What is the relationship between our physical environments and ourselves? We live with the everyday objects that inhabit our homes and offices. A chair supports: it holds our bodies. It may also hold our attention, capture our imagination or speak our minds. A table convenes: it hosts our conversations, our work, our meals, our meetings. It may be mute, but it remains present and, in that presence, it serves as a constant, quiet reminder of the times we gather and why. We learn to live together. At best, these object lessons are easy, intuitive: the perfect synthesis of our needs and desires. Our environments are essential to what we do and who we are, the practice of doing and being. Finding the perfect marriage — of form and function, of sense and sensibility, of utility and expression — is the work we do at Arper.
Forces in nature — light and darkness, contraction and release, heat and cold — are interconnected. The sun sets, the moon rises; it’s a sensible yet sublime equilibrium that becomes familiar even to the youngest child. Our contemporary environments — offices and homes—are similarly full of contrasting but interdependent elements: form and function, technology and craft, work and play, expression and restraint. When these elements find the proper harmony, we too feel sublime equilibrium. Essential is balance: the perfect integration of seemingly disparate qualities to produce an effect greater than the sum of the parts. Consider the night sky: vast, abstract and nebulous. A map of the constellations translates that abstraction into names and places, and memories even. And so it is in our everyday spaces: the constellation of objects that surrounds us, shapes our experience, expresses our aspirations and sublime ideals.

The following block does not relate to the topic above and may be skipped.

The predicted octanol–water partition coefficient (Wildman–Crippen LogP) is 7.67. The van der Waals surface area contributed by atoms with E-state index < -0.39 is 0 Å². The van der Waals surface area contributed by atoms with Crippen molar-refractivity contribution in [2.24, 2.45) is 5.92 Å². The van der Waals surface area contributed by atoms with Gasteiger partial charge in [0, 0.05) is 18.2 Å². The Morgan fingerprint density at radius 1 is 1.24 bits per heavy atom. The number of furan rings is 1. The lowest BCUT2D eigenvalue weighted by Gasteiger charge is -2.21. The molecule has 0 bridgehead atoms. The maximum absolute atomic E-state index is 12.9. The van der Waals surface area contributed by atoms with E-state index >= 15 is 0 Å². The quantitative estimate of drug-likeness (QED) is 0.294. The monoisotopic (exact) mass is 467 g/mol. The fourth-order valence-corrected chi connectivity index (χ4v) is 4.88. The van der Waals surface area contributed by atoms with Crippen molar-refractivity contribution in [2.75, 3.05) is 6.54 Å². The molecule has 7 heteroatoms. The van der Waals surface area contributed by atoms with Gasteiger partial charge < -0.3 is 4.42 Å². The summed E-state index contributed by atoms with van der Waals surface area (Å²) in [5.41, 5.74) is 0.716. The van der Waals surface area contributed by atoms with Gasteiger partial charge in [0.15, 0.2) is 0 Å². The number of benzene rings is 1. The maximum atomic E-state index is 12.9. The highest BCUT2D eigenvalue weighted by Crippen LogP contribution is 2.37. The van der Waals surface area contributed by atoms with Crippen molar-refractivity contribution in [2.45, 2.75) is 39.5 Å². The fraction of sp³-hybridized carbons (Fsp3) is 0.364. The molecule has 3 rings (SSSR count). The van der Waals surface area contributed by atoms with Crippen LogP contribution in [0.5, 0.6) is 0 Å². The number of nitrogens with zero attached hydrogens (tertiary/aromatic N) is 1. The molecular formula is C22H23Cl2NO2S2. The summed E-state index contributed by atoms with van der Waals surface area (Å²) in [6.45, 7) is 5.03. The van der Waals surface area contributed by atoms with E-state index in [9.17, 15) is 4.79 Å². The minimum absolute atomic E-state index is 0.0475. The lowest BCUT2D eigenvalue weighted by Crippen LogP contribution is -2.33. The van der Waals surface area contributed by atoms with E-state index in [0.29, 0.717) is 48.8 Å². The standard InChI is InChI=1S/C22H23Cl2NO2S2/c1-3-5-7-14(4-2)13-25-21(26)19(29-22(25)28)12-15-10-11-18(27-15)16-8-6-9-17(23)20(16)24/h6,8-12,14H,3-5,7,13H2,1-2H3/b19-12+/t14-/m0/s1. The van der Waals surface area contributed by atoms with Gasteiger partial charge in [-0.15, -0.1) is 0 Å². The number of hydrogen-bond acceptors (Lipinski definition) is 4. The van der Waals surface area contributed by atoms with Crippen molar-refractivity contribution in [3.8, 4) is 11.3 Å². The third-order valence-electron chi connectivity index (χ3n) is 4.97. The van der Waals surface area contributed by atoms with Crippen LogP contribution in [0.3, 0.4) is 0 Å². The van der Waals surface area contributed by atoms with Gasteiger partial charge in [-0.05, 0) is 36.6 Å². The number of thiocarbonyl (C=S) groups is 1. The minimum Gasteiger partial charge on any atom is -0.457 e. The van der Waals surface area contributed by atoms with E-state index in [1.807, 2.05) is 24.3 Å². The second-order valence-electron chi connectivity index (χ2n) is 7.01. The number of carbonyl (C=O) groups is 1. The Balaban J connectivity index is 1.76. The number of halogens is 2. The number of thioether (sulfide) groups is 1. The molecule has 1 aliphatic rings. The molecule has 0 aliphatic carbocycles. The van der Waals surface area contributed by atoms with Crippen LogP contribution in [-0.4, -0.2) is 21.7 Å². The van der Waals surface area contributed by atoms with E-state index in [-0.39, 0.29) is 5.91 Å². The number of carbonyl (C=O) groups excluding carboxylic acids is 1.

Some things are easily explained by physics: a musical note is a sound wave traveling through space at a particular frequency. Color is a measure of the frequency of a light wave. The band of colors that human eyes can perceive is called the visible spectrum. What, then, lifts a color beyond the plane of physics to the realm of experience? Is it the careful creation of harmonies: setting one hue against another, in vibrant or subtle ways? Is it the interplay of the color and material? Grey metal can sing. The same grey tone in a textile may whisper. Is it connotation? A rich, red berry is appetizing. A vibrant, red velvet curtain invokes anticipation and drama. Color stimulates beyond sensory perception. It evokes emotion. Color is everywhere — in nature, in the material world. Exquisite attention to color shapes how we feel at a given moment, in a given space, which is why it is so central to our design thinking. Tranquil or exhilarated, serious or playful, bold or gentle. You might think of it as physics with feeling.